Having a baby is probably one of the most dramatic financial curve balls life can throw at you. Who would have thought that something so insignificant could have such an impact on how you earn, spend, and plan for the future.
In this blog article, we’ll go over how to financially prepare for the arrival of a baby. Whether you’re holding a positive pregnancy test or starting a family through adoption or surrogacy, there are universal steps that everyone can take to smooth the way.
1. Assess Your Current Situation
First, assess your current situation. Before you even consider what will change, it’s critical to understand where you stand right now. Examine your earnings, expenses, assets, and debt.
If your day-to-day finances are a mystery to you, you can learn more in my other course, Financial Wellness: Managing Personal Cash Flow, or in Jane Barrett’s course Personal Finance Fundamentals.
Examine your insurance policy and any benefits provided by your employer. If you live in the United States, the Family Medical Leave Act allows you to take up to 12 weeks of unpaid leave following the birth of a child or to welcome an adopted or foster child, but the law only applies to businesses of a certain size, and it only allows for unpaid leave.
As a result, any paid benefits are at the discretion of the employer. When you are unable to work due to an injury or illness, including pregnancy, some states provide short-term disability benefits.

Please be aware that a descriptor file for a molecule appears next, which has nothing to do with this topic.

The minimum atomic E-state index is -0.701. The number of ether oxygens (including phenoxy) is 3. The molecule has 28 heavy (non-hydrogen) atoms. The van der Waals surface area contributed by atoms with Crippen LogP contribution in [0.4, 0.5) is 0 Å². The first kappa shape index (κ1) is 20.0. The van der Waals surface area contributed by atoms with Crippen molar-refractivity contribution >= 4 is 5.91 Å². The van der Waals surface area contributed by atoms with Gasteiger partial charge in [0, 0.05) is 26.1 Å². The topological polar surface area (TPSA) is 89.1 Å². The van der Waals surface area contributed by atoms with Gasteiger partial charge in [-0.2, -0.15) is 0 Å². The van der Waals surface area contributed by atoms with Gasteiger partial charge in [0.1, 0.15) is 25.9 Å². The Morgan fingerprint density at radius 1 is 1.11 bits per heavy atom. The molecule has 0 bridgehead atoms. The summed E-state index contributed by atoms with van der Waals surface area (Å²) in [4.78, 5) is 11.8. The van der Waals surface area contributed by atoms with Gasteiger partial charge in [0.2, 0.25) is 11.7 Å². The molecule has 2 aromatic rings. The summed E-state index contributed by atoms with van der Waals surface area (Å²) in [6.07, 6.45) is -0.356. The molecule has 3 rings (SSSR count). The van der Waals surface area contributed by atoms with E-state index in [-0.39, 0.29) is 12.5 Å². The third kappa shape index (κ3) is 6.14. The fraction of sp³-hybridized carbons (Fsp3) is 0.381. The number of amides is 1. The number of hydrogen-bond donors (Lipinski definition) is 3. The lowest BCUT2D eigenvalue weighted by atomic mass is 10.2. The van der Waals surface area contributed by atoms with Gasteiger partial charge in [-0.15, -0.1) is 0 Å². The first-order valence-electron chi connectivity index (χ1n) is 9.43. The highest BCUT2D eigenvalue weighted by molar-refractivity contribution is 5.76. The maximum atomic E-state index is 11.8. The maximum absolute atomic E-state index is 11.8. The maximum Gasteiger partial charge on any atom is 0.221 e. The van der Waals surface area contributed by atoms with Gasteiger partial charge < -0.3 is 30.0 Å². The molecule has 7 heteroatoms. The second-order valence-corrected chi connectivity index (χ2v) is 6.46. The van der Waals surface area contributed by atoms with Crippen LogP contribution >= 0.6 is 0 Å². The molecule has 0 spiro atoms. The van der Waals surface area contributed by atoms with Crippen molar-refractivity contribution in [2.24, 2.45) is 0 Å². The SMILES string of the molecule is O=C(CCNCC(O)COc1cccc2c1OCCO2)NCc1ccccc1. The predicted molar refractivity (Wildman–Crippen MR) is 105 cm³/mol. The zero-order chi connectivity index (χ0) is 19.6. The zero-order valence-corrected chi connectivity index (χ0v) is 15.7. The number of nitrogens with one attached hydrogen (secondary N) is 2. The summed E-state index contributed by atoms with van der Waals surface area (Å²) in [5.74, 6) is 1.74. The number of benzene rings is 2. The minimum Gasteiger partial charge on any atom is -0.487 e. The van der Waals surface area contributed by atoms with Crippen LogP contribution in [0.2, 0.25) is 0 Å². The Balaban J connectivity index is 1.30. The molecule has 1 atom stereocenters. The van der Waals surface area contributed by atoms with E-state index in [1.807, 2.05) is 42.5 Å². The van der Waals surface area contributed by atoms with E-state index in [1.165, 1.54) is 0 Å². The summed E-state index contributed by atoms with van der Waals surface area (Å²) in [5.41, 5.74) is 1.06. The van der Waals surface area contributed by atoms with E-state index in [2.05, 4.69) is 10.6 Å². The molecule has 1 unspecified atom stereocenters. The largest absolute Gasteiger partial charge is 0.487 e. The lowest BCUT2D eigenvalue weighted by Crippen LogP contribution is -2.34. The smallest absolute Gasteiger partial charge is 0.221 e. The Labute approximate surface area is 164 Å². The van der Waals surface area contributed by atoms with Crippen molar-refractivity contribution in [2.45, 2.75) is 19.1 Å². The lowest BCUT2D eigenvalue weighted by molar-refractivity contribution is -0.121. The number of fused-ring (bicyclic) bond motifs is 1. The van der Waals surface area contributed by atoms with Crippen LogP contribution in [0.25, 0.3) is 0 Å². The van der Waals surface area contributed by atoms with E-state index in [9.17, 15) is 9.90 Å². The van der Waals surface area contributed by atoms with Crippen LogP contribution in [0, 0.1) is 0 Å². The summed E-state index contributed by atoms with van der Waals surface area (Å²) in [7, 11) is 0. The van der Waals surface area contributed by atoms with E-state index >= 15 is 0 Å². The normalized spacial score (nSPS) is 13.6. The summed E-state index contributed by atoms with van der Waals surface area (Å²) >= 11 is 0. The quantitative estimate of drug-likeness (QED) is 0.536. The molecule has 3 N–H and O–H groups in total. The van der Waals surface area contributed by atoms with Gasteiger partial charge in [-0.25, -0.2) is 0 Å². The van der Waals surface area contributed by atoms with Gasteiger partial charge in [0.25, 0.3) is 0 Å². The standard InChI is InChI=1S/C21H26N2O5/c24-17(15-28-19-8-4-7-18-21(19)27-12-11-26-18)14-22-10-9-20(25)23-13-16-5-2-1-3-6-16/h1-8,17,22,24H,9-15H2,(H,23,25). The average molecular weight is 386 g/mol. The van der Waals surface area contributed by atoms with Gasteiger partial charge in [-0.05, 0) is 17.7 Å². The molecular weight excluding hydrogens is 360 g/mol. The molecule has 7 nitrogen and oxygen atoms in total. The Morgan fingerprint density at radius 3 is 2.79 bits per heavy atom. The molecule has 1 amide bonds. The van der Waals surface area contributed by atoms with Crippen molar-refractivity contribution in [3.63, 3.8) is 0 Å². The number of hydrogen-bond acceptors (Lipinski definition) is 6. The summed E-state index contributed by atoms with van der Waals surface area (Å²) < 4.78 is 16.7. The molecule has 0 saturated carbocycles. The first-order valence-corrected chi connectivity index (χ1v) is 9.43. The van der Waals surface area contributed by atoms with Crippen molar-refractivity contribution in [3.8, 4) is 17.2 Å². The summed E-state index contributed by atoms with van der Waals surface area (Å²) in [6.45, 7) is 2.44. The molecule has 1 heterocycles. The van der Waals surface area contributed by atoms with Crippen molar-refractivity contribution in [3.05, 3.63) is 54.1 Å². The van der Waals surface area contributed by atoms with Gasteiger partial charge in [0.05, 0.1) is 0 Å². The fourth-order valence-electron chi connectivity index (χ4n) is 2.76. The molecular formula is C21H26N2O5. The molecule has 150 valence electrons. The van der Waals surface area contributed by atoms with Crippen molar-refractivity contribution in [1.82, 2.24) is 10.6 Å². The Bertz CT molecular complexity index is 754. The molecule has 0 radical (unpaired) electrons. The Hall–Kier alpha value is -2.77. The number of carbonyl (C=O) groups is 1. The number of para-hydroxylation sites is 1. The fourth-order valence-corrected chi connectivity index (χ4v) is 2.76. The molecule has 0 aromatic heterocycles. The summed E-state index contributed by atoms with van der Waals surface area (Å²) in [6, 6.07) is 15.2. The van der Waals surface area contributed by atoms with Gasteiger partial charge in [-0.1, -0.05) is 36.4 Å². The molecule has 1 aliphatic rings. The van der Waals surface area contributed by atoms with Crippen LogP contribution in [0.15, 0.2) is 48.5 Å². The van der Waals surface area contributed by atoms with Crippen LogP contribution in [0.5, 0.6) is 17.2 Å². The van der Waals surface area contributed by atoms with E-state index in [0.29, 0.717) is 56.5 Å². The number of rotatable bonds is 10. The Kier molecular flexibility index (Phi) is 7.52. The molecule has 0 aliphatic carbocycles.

Additionally, a few states now require employers to provide paid leave. Check to see if you live in one of the states where this is applicable.
2. Consider How a Baby Will Fit Into Your Current Situation
Now consider how a baby will fit into this situation. Will your income be disrupted after you bring the baby home? Perhaps you intend to have one parent stay at home.
Start preparing now, in either case. Look for ways to reduce your spending and increase your savings, and get serious about paying off any debts you may have. Of course, we all wish we had an infinite amount of money to spend on our children’s care and upkeep.
3. Start Considering Childcare Options Now
It’s upsetting when financial constraints dictate the type of childcare or education you can afford. As a result, we want to give ourselves as much space and time as possible to gather information, identify options, and determine priorities.
I recommend that you look into different price points for each of these measures. Consider the differences between group daycare, a private nanny, and a nanny share, and then consider the housing and transportation costs in various school districts. This allows you to begin analyzing and comparing which expenditures are most important to you.
Remember that these decisions can feel complicated and intense; take each step slowly and avoid the temptation to rush. Make sure to discuss these options with your partner as you gather information. New parenthood is often a time when values and priorities shift dramatically, so don’t assume you know what you’re doing.